Deacs' Week: Clubs never the same again if players paid
LAST week I attended the Rugby Expo show at Twickenham with Phil Vickery and others from Team Raging Bull.
Billed as one of the biggest rugby events in Europe, this show is aimed at all areas of our sport.
Vicks delivered one of the key note speeches which was well attended.
Having the platform to discuss these issues collectively provides a greater understanding in how a rugby club ticks on and off the field and I found this vital to my director of rugby role.
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Grassroots clubs talked about the funding process from the RFU and how it could be made a lot less complicated and how it can be optimised for all concerned.
It showed me there are a lot of very intelligent people at the lower levels of rugby who have some smart ideas.
They're trying to do their best for the club and fight their cause, which is good.
In parallel I have spent time in strategy meetings with Chippenham Rugby Club, who are in the process of completing their five-year business plan.
As a valued customer in National Three aiming to get to National Two, it was great to speak with 30 club members and have the chance to give my insight into the pitfalls of the semi-professional game.
They want to remain an amateur club yet are a very progressive and forward thinking club, well organised with clearly defined ambitions.
It came back to that key word 'sustainability' – whereby every rugby club has to remain sustainable when they pay players.
Once you start paying players a rugby club transcends to a new level and is never the same again.
In my experiences at Cinderford, I know that there are a lot of clubs out there who are well organised, proactive and understand what the RFU are trying to do.
It hasn't helped with the many personnel changes at the RFU in recent times.
Another key note speaker was Barry Hearn, who gave a really good talk as to what the RFU should be doing, drawing parallels with the darts and snooker industries, which was interesting.
At the gala dinner Bill Beaumont picked up a lifetime achievement award, which was tremendous.
I caught up with him afterwards and he was very complimentary about Cinderford RFC which made me a very proud director of rugby.
He said he was looking forward to his trip south later in the season with Fylde – and so are we Bill!
Upwardly mobile Centralians can be an inspiration:
I WAS amazed to hear about Old Centralians and their training predicament and how well they’re doing.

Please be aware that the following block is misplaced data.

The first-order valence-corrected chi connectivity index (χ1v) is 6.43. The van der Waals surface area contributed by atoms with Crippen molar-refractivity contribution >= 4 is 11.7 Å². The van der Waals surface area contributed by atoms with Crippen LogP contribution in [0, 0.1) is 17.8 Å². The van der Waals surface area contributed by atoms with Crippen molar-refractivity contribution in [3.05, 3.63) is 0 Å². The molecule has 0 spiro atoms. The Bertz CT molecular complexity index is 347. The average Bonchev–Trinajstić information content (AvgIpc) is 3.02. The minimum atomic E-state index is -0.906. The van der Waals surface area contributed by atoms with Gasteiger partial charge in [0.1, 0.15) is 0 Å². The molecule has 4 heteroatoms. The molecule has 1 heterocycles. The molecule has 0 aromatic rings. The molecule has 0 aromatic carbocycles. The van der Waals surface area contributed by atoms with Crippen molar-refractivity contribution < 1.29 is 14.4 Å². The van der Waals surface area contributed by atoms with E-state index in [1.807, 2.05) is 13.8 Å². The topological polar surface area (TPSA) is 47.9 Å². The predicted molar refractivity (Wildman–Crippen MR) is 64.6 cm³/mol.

It just goes to show how far team spirit can go when people get set up properly. Even with limited resources you can still achieve good things.
You really have to take their campaign towards National League rugby very seriously now, considering where Old Cents have come from.
They’re well organised and have a good proactive committee with players who want to play and do well.
It just goes to show what a bit of hard graft and decent coaching can bring.
I take my hat off to them and they’ve got a generation of guys who have been there a while as well and have clubbed together with a few youngsters.
But if they can stick together and wait for the school to be built then that could improve things further.
It is a major success story and one that they should be very proud of.
Other local rugby clubs can take inspiration here.
To go on up into National League rugby is a significant jump and it will be interesting to see if they can bridge that gap.
Macca is making his mark:
IT’S GREAT to see Chris McNeil coaching at Chosen Hill Former Pupils.
‘Macca’ was a very good player at Cinderford and I played with him while he was there.
Sadly since I took over as director of rugby he has been plagued with significant injuries which have been upsetting for him, and put him out of action.
It’s a difficult mindset to deal with, especially when you have to work as well, so he has decided to take a bit of a break from playing and concentrate on coaching.
By all accounts he’s doing very well albeit in a very difficult job.
It’s a tough league and they’re trying to stop the freefall of games they’ve been losing and it is hard to stop that momentum.
Last season it was all down to losing key players to injury and Macca is very enthusiastic about the level he played at and will be able to pass that knowledge on.
He is still young but don’t get me wrong I want him back playing at Cinderford.
If he can stay in the game until he is fully fit and recharge his batteries, then why not do a bit of coaching in the meantime.